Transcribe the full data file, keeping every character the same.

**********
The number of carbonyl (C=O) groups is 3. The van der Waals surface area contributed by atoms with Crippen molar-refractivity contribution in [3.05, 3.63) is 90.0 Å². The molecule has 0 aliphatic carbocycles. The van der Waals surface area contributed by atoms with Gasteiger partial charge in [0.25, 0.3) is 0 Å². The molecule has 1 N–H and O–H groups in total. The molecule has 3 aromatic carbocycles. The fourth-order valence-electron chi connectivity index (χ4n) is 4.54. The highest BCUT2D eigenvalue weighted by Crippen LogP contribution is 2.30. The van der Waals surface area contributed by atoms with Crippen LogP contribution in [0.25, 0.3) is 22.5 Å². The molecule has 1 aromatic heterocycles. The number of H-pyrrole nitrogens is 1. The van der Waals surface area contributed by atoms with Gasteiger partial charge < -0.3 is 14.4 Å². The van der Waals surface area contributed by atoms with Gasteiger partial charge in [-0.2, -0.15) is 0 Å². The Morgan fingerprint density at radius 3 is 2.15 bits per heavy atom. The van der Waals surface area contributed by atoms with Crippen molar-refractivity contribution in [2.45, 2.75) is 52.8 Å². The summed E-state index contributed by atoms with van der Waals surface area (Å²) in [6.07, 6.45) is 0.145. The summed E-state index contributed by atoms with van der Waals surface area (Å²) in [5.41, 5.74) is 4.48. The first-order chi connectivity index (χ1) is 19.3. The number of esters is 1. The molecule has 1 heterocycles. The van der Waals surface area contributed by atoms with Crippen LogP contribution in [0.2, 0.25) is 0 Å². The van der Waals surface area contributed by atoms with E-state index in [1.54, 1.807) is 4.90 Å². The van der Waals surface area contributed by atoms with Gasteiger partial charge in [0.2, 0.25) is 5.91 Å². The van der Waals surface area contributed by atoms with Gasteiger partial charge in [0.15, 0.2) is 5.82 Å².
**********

The number of carbonyl (C=O) groups is 3. The van der Waals surface area contributed by atoms with Crippen molar-refractivity contribution in [3.05, 3.63) is 90.0 Å². The molecule has 0 aliphatic carbocycles. The van der Waals surface area contributed by atoms with Gasteiger partial charge in [0.25, 0.3) is 0 Å². The molecule has 1 N–H and O–H groups in total. The molecule has 3 aromatic carbocycles. The fourth-order valence-electron chi connectivity index (χ4n) is 4.54. The highest BCUT2D eigenvalue weighted by Crippen LogP contribution is 2.30. The van der Waals surface area contributed by atoms with Crippen LogP contribution in [0.25, 0.3) is 22.5 Å². The molecule has 1 aromatic heterocycles. The number of H-pyrrole nitrogens is 1. The van der Waals surface area contributed by atoms with Gasteiger partial charge < -0.3 is 14.4 Å². The van der Waals surface area contributed by atoms with Gasteiger partial charge in [-0.2, -0.15) is 0 Å². The Morgan fingerprint density at radius 3 is 2.15 bits per heavy atom. The van der Waals surface area contributed by atoms with Crippen molar-refractivity contribution in [2.45, 2.75) is 52.8 Å². The summed E-state index contributed by atoms with van der Waals surface area (Å²) in [6.07, 6.45) is 0.145. The summed E-state index contributed by atoms with van der Waals surface area (Å²) in [5.41, 5.74) is 4.48. The first-order chi connectivity index (χ1) is 19.3. The number of esters is 1. The molecule has 1 heterocycles. The van der Waals surface area contributed by atoms with Crippen LogP contribution in [0.2, 0.25) is 0 Å². The van der Waals surface area contributed by atoms with E-state index in [1.54, 1.807) is 4.90 Å². The van der Waals surface area contributed by atoms with Gasteiger partial charge in [0.2, 0.25) is 5.91 Å². The van der Waals surface area contributed by atoms with Gasteiger partial charge in [0.15, 0.2) is 5.82 Å².